Our new twice-monthly snapshot of UK-wide planning consents
There’s a lot happening in London at the beginning of March and the focus is on rent, with two ‘build to rent’ towers going up. One is residential, by GRID in Swiss Cottage and the other, a speculative office tower by Make, brings a few diagonals to the otherwise rectilinear Croydon. Meanwhile Squire and Partners puts the factory into olfactory, Cambridge gets an addition to a faculty in modern vernacular and Essex gets another model house – MatchBox style!
Ruskin Square Tower, Croydon
Total area: 23,225m2
Client: Schroder UK Real Estate
Architect: Make Architects
Planning authority: London Borough of Croydon
Planning reference: 15/01291/RES
The slow conversion of Croydon into something resembling Jean-Luc Godard’s Alphaville continues with the second landmark building on the 186,000m2 Ruskin Square site, a £500 million development being driven by both Schroder UK Real Estate Fund and Stanhope. The 13-storey commercial tower, designed by Make Architects, will stand 63m tall. It will offer retail and dining at lower levels and intends to be a BREEAM Excellent design. With the diagonal machinations that seem to characterise Make projects, the new building ‘draws on the vernacular of the Croydon borough’, standing next to the topped out ‘Building One’ tower and the site’s first residential block, which will complete this summer. Ruskin Square sits between Croydon’s CBD and East Croydon station and there are big plans for it: the aim is for it to deliver commercial and retail space and 625 residential apartments totalling 116,000m2.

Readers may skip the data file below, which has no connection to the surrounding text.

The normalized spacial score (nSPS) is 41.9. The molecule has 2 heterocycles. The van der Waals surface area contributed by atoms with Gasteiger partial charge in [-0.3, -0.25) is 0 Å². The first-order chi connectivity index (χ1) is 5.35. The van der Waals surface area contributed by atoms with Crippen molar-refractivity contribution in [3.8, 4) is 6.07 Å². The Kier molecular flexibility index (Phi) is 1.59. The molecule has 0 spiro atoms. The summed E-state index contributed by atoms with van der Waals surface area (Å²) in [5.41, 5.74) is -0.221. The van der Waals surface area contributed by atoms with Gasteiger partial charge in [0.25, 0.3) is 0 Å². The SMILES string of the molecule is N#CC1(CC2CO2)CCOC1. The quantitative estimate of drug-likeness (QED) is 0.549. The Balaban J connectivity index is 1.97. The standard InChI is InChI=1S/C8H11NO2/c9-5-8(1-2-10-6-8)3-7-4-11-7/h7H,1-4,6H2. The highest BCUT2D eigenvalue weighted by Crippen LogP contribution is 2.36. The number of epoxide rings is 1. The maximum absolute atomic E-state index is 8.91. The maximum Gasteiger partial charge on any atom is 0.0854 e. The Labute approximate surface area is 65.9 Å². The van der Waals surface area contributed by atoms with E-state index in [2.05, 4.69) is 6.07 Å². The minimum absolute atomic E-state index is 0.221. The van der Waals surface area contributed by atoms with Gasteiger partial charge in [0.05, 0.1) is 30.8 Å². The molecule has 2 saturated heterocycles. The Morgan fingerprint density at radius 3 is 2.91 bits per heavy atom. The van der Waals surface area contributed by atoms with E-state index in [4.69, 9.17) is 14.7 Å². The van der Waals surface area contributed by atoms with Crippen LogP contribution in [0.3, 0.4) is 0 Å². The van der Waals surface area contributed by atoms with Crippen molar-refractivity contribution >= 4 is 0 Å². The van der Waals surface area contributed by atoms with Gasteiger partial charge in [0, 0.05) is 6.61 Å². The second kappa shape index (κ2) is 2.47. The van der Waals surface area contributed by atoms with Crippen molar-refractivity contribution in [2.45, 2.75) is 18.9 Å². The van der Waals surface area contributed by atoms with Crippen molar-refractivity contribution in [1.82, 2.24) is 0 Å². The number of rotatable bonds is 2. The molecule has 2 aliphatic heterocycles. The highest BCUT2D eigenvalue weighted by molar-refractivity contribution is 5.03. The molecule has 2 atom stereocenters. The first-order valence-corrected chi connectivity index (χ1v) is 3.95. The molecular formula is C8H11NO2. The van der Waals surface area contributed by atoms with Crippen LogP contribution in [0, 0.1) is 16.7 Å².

Butterfly House, Alresford, Essex
Total area: 239m2 + 40m2 garage
Client: Karen Beale
Architect: MatchBox Architects
Planning authority: Tendring District Council
Planning reference: 15/01686/FUL
MatchBox Architects had a Paragraph 55 private home passed through planning without objection with its ecologically driven ‘Butterfly House’ proposal. Situated outside the village of Alresford, the home is set within a landscape designed to encourage birds and bees back to an area previously used as a commercial orchard. The scheme has a simple palette of gabions, exposed concrete, glass and timber and is designed to be viewed in glimpses through the trees lining the nearby road. It shows what ‘putting yourself out there’ can get you: MBA managing director Neil Scroxton met the client after she watched him lecture on engaging an architect at last year’s National Homebuilding and Renovating Show. MBA is based in Northamptonshire and Surrey and rode out the recession to become a 13-strong provincial firm.